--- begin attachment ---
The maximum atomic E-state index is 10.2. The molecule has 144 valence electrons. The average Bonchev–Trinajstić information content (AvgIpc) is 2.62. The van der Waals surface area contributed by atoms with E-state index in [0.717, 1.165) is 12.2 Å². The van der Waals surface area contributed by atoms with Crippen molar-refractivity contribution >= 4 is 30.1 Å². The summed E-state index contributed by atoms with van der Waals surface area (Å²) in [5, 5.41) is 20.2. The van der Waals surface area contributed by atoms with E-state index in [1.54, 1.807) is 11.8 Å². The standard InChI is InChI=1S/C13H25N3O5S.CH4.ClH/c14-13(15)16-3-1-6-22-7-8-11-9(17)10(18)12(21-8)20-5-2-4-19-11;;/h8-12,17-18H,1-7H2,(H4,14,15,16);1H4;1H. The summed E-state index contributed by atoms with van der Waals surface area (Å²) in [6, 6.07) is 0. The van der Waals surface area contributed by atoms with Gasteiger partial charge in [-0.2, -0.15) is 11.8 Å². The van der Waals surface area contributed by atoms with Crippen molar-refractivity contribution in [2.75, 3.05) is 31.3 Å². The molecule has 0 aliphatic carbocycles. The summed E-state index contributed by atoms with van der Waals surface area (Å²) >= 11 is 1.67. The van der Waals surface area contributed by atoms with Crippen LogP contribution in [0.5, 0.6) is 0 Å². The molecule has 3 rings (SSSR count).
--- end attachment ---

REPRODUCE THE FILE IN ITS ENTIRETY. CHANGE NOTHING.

The maximum atomic E-state index is 10.2. The molecule has 144 valence electrons. The average Bonchev–Trinajstić information content (AvgIpc) is 2.62. The van der Waals surface area contributed by atoms with E-state index in [0.717, 1.165) is 12.2 Å². The van der Waals surface area contributed by atoms with Crippen molar-refractivity contribution >= 4 is 30.1 Å². The summed E-state index contributed by atoms with van der Waals surface area (Å²) in [5, 5.41) is 20.2. The van der Waals surface area contributed by atoms with E-state index in [1.54, 1.807) is 11.8 Å². The standard InChI is InChI=1S/C13H25N3O5S.CH4.ClH/c14-13(15)16-3-1-6-22-7-8-11-9(17)10(18)12(21-8)20-5-2-4-19-11;;/h8-12,17-18H,1-7H2,(H4,14,15,16);1H4;1H. The summed E-state index contributed by atoms with van der Waals surface area (Å²) in [6, 6.07) is 0. The van der Waals surface area contributed by atoms with Gasteiger partial charge in [-0.2, -0.15) is 11.8 Å². The van der Waals surface area contributed by atoms with Crippen molar-refractivity contribution in [2.75, 3.05) is 31.3 Å². The molecule has 0 aliphatic carbocycles. The summed E-state index contributed by atoms with van der Waals surface area (Å²) >= 11 is 1.67. The van der Waals surface area contributed by atoms with Crippen LogP contribution in [0.5, 0.6) is 0 Å². The molecule has 3 rings (SSSR count).